Q&A with Ward 3 candidate Councilwoman Stacy Rye

by jhwygirl

1 – You have shown that you have a good understanding of the importance that Affordable Housing is the community. You have also publicly lamented that City Council does little or no actual ‘planning’, which certainly affects the ability to deal with the Affordable Housing problems that Missoula faces. What ‘planning’ would you like to see tackled?

Affordable housing is the most complex of the issues the City faces. I think about the only way the City can get at the major cost of housing – the cost of the land- is through regulations. I also think that there has to be a given that most people understand the lack of affordable housing in the community and have the will to enact some measures to alleviate the problem. I’d like to see us take a look at inclusionary zoning, a real estate transfer tax, small lot development where it’s already zoned for apartments or commercial, and working through some of those regulations with land trust organizations and private developers. Another way we could do it is through redevelopments districts and have some portion of the increment go towards affordable housing, again working with private agencies.

I would look very forward to the community having a conversation about any of the above planning measures. We cannot continue to have a vibrant economy without addressing the housing issues and the many people who want to live in Missoula proper for its quality of life.

I also think planning boils down to Council giving each other the benefit of the doubt regarding the willingness to entertain new ideas. There have been discussions about different ideas such as inclusionary zoning and redoing the planned neighborhood cluster ordinance and it’s been difficult to talk about any legitimate ideas rationally. At the end of the day (or year), if every idea gets shut down, the community is left with a cumulative nothing.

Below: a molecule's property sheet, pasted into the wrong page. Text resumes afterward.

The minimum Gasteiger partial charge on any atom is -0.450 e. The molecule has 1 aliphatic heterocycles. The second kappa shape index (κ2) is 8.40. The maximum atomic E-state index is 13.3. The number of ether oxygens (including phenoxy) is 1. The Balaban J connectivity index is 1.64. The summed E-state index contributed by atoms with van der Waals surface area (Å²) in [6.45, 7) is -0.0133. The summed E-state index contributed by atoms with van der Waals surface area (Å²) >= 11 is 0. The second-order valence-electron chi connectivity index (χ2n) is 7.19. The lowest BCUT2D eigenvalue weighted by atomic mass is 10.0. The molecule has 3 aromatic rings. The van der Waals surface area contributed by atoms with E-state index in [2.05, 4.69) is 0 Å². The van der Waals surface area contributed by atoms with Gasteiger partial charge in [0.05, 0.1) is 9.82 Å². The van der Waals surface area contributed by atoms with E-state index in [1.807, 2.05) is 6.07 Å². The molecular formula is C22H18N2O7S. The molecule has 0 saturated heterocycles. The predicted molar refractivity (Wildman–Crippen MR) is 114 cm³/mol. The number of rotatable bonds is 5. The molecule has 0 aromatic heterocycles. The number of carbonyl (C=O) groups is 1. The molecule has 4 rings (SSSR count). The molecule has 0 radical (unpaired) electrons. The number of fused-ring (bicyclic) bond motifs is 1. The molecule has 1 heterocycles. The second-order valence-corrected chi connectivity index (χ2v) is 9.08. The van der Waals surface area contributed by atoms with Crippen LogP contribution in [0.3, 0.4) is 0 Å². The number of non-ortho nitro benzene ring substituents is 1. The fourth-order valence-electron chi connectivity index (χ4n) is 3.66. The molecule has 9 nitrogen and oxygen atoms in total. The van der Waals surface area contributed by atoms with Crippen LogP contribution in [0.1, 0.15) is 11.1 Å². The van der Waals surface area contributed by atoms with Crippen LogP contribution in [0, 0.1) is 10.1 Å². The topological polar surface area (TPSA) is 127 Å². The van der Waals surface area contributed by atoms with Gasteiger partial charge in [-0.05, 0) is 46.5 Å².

2 – City Council has been so divisive for what seems forever. Why do you still want to be on City Council?

We actually do quite a bit of work that lands on the consent agenda. Only a few items make it to committee reports and those are the most controversial. The Council’s job is three fold, really. The first is to respond to requests and concerns from people who call or write regarding issues. I think there’s probably more immediate gratification at the local level like getting an abandoned vehicle to go away pretty quickly. Other times the issue is much more complex and actually leads to evaluating a policy on the books that needs changing.

Policy work is incredibly interesting and we have some council members who are very good at looking at either new policies or evaluating old laws to see if they need updating. Dave Strohmaier is a policy wonk machine in this regard. This part of the job can be very stimulating when ideas can be honestly debated for their merits. I like it when other council members with whom I disagree with at times, like Jerry Ballas, bring up points that I haven’t thought of. I loved working on public power and the bid to acquire Northwestern Energy. It was the most exciting project a city council person could possibly want to work on.